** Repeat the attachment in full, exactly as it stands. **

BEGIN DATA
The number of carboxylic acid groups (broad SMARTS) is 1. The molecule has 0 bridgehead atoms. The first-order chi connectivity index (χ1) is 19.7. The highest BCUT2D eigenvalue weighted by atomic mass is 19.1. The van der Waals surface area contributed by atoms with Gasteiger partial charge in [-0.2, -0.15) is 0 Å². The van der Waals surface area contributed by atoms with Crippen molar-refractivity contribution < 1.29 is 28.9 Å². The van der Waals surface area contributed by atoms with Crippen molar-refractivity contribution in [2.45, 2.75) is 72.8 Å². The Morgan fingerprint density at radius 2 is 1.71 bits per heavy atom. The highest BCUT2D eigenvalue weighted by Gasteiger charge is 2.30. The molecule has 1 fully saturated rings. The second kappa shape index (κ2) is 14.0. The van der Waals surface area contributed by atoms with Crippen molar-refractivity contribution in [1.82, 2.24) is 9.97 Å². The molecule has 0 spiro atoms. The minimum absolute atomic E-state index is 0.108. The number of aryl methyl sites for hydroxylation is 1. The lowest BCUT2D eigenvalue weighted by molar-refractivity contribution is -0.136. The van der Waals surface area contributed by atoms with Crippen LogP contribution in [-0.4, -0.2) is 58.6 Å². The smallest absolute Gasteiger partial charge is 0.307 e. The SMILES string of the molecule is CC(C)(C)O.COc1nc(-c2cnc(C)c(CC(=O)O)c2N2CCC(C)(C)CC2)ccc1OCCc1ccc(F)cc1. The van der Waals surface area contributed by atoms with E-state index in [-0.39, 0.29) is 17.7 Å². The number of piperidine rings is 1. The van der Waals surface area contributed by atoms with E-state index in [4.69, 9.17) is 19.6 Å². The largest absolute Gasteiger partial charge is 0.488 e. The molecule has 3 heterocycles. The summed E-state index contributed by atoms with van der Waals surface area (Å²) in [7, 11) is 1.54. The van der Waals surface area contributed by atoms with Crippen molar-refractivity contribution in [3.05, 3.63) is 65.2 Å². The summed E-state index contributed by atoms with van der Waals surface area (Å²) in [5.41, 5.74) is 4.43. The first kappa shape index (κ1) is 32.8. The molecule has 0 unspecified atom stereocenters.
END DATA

The number of carboxylic acid groups (broad SMARTS) is 1. The molecule has 0 bridgehead atoms. The first-order chi connectivity index (χ1) is 19.7. The highest BCUT2D eigenvalue weighted by atomic mass is 19.1. The van der Waals surface area contributed by atoms with Gasteiger partial charge in [-0.2, -0.15) is 0 Å². The van der Waals surface area contributed by atoms with Crippen molar-refractivity contribution < 1.29 is 28.9 Å². The van der Waals surface area contributed by atoms with Crippen molar-refractivity contribution in [2.45, 2.75) is 72.8 Å². The Morgan fingerprint density at radius 2 is 1.71 bits per heavy atom. The highest BCUT2D eigenvalue weighted by Gasteiger charge is 2.30. The molecule has 1 fully saturated rings. The second kappa shape index (κ2) is 14.0. The van der Waals surface area contributed by atoms with Crippen molar-refractivity contribution in [1.82, 2.24) is 9.97 Å². The molecule has 0 spiro atoms. The minimum absolute atomic E-state index is 0.108. The number of aryl methyl sites for hydroxylation is 1. The lowest BCUT2D eigenvalue weighted by molar-refractivity contribution is -0.136. The van der Waals surface area contributed by atoms with Crippen LogP contribution in [-0.4, -0.2) is 58.6 Å². The smallest absolute Gasteiger partial charge is 0.307 e. The SMILES string of the molecule is CC(C)(C)O.COc1nc(-c2cnc(C)c(CC(=O)O)c2N2CCC(C)(C)CC2)ccc1OCCc1ccc(F)cc1. The van der Waals surface area contributed by atoms with E-state index in [-0.39, 0.29) is 17.7 Å². The number of piperidine rings is 1. The van der Waals surface area contributed by atoms with E-state index in [4.69, 9.17) is 19.6 Å². The largest absolute Gasteiger partial charge is 0.488 e. The molecule has 3 heterocycles. The summed E-state index contributed by atoms with van der Waals surface area (Å²) in [7, 11) is 1.54. The van der Waals surface area contributed by atoms with Crippen molar-refractivity contribution in [3.05, 3.63) is 65.2 Å². The summed E-state index contributed by atoms with van der Waals surface area (Å²) in [5.41, 5.74) is 4.43. The first kappa shape index (κ1) is 32.8. The molecule has 0 unspecified atom stereocenters.